Adult males, masons, plumbers and sanitary material suppliers were identified as passive stakeholders who required intensive and targeted communication inputs in order to develop their understanding of sanitation and FSM related processes. The third category of stakeholders was those that although had a significant stake/voice but had till now not been targeted by communication inputs and could potentially play the role of either audiences or change-makers, these included sanitation workers, ward councillors and ULB officials.

Lessons learnt

  • Since knowledge, attitudes, practices and behaviours related to sanitation and specifically those pertaining to creating a demand for sanitation services, their usage and proper maintenance are strongly influenced by personal beliefs and emotions it becomes imperative to understand these beliefs and emotions for all stakeholders along the sanitation value chain. Through appropriately designed communication inputs sanitation-related initiatives can address the negative behaviour patterns and reinforce positive ones.

The development of communication inputs needs a scientific approach in order to ensure that current behaviours and practices which are impediments for realizing the optimal benefits of improved sanitation access are appropriately addressed. Under Project Nirmal, the communication strategy and inputs were developed based on the findings of a rigorous assessment which included formative research and consultations with all stakeholders. This process ensured that the local context and nuances were well understood and communication inputs were designed accordingly.

  • The strategy of leveraging community engagement structures created under Project Nirmal, namely, slum sanitation committees (SSCs) and ward sanitation committees (WSCs), has stood in good stead as the motivation and enthusiasm of the leaders and members of these community structures has been effectively channelized for awareness generation and information dissemination at the community and ward level as well as for undertaking advocacy and networking to ensure the provision of adequate sanitation related services.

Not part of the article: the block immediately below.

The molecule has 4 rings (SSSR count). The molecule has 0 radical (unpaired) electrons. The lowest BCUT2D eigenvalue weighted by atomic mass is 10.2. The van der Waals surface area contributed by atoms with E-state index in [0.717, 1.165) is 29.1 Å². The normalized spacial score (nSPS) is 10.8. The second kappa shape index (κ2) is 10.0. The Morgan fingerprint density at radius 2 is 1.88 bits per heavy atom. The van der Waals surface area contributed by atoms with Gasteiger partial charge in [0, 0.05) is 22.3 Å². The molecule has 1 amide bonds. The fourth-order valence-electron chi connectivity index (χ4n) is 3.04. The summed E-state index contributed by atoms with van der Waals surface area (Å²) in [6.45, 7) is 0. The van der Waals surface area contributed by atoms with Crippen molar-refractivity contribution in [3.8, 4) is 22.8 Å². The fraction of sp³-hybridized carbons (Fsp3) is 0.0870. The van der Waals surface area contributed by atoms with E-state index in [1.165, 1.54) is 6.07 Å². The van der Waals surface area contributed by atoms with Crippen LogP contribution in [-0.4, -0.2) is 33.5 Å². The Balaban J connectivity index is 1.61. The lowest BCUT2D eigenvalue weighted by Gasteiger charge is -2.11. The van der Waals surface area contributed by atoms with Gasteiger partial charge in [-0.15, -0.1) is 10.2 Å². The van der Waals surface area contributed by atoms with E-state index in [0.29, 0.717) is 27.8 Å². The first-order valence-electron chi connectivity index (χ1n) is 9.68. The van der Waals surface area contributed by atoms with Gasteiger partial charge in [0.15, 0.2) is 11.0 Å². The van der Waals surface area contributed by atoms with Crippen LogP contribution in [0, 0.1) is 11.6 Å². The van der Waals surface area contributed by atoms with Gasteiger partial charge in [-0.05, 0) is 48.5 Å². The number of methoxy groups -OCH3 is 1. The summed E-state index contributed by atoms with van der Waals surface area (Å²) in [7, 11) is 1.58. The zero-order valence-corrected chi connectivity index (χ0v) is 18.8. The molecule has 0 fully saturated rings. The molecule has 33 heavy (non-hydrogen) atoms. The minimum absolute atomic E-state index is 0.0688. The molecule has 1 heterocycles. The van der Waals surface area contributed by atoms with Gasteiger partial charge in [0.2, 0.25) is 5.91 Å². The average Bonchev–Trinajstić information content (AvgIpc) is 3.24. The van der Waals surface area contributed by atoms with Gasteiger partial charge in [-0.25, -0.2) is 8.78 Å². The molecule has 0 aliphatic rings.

The project recognizes women, children and sanitation service providers as active stakeholders. Women and youth have been trained and their capacities strengthened on issues related to the design of toilets and OSS systems. However, care needs to be taken to ensure that the project doesn’t overburden these population groups with responsibilities related to communication, networking and advocacy.

  • Community members, especially those who are a part of the SSCs have been trying to spread awareness among uninitiated members on better sanitation behaviour. At times, there is a breakdown of IPC as people want change but feel that they cannot convince others. This needs to be addressed through appropriate training inputs on how to steer conversations and processes that help boost the motivation of community leaders/volunteers despite the negative response from communities.
  • The issues related to poor sanitation related awareness are not just limited to slum communities and there are also significant challenges in non-slum communities. Two key challenges encountered in non-slum communities are (a) inability of households to relate to the linkages between poor management of faecal sludge and their health as well as the microenvironment of their colonies and (b) lack of spaces, platforms and opportunities for engaging effectively with these communities. This is something which needs to be addressed in order to ensure city-wide implementation of sanitation-related awareness generation and communication.


The research learning note 'Project Nirmal: Creating Demand, Ensuring Usage and Adequate Maintenance Of Urban Sanitation Infrastructure Through Communication Inputs’ deals with these aspects in details.

The project was completed in 2020 and was implemented by Centre for Policy Research and Practical Action with support from Bill and Melinda Gates FoundationArghyamHousing and Urban Development, Government of Odisha; and Municipalities of Angul and Dhenkanal.

The article is a part of the series demonstrating learning and outcomes of the Project Nirmal based on Scaling City Institution for India (SCI-FI)’s research on water and sanitation. More on the series: